BTRIPP (btripp) wrote,

Hmmmmm ...

A couple of weeks back I was enthusing about having found these "Dover Thrift Editions" on Amazon, and this is the first of that stack (I got 6 for me, 4 for Daughter #1, and one additional book for me that wasn't from Dover) that I've plowed through.

While these certainly are thrifty, they are also (for the most part) rather brief ... the text of Thoreau: A Book of Quotations being a scant 60 pages. Edited by a Bob Blaisdell (who seems to have been involved in a number of these volumes), this collects 500 bits culled from Henry David Thoreau's writings, from the famous works like Walden and Civil Disobedience to thoughts lifted from his journal and personal letters, arranged thematically into 17 headings.

According to the editor, Thoreau "is the most popular, and seemingly, least dated of America's nineteenth-century authors, as his voice and attitude often appear thoroughly modern", which seems to be the canonical "take" on him. Personally, I have always found this "modern" label oddly put on a man whose obsession of nature would seem to dismiss all that is modern. However, taken in the context of his time, many of his stances, to work, religion, and civil disobedience (which is noted as being an influence on the likes of Ghandi), are, perhaps quite modern indeed.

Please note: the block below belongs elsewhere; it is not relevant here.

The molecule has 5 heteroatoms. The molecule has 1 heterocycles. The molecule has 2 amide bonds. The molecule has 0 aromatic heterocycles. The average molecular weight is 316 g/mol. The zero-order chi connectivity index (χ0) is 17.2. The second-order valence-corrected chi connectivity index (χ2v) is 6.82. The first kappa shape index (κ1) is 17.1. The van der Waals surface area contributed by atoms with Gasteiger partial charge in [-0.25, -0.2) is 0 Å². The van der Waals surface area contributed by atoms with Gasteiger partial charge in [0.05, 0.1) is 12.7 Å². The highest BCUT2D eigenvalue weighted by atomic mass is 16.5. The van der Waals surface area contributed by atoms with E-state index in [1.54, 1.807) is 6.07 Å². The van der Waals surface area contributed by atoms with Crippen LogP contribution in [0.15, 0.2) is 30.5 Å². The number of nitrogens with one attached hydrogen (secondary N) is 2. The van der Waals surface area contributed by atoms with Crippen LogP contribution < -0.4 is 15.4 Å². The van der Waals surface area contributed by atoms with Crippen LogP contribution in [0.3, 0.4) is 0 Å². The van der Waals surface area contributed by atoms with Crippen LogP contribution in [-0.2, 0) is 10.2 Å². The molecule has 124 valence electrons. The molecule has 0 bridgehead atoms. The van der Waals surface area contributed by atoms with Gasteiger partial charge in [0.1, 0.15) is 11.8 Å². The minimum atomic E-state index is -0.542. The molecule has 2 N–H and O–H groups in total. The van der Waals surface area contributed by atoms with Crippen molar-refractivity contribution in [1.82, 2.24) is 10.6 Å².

I assume that I read some Thoreau in my highschool and college years (I'm sure he's in that big two-volume set of English & American lit that was my frequent companion for much of that time), but it was never something that I enjoyed enough to either seek out independently or remember any more than vague impressions. As such, aside from the "famous lines" (ala "The mass of men lead lives of quiet desperation."), most of what has been assembled in Thoreau: A Book of Quotations was new to me.

Predictably, I was most taken with Thoreau's quotes on Religion, as he seems to have been both well read in various faiths, and no fan of "priestcraft" (or, it would seem, "simple piety"). Having been a student of Ralph Waldo Emerson, much of his reflections in this area bear the marks of his teacher's transcendentalist leanings, although certainly framed in his own world-view. One quote that I found particularly, well, "modern" was:
"Do not be too moral. You may cheat yourself out of much life so. Aim above morality. Be not simply good; be good for something."
Another quote that I found fascinating is a little snipped from Walden that would seem to presage one of Gurdjieff's trademark concepts: "Moral reform is the effort to throw off sleep" ... one has to wonder if the later mystic's "war against sleep" was at all informed by Thoreau's writings!

As one would expect from being in a "thrift" edition, this slim volume can be had for very little cash ... indeed the cover price on this is only $1.50! I inquired at my local brick-and-mortar book dealer about the availability of these and they indicated that they could be ordered, but must be pre-paid for in advance. Amazon, of course, has this and so your best bet, were you inclined to pick this up, would be to add this on one of those orders that is almost-but-not-quite up to the $25 free shipping threshold!

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Tags: book review

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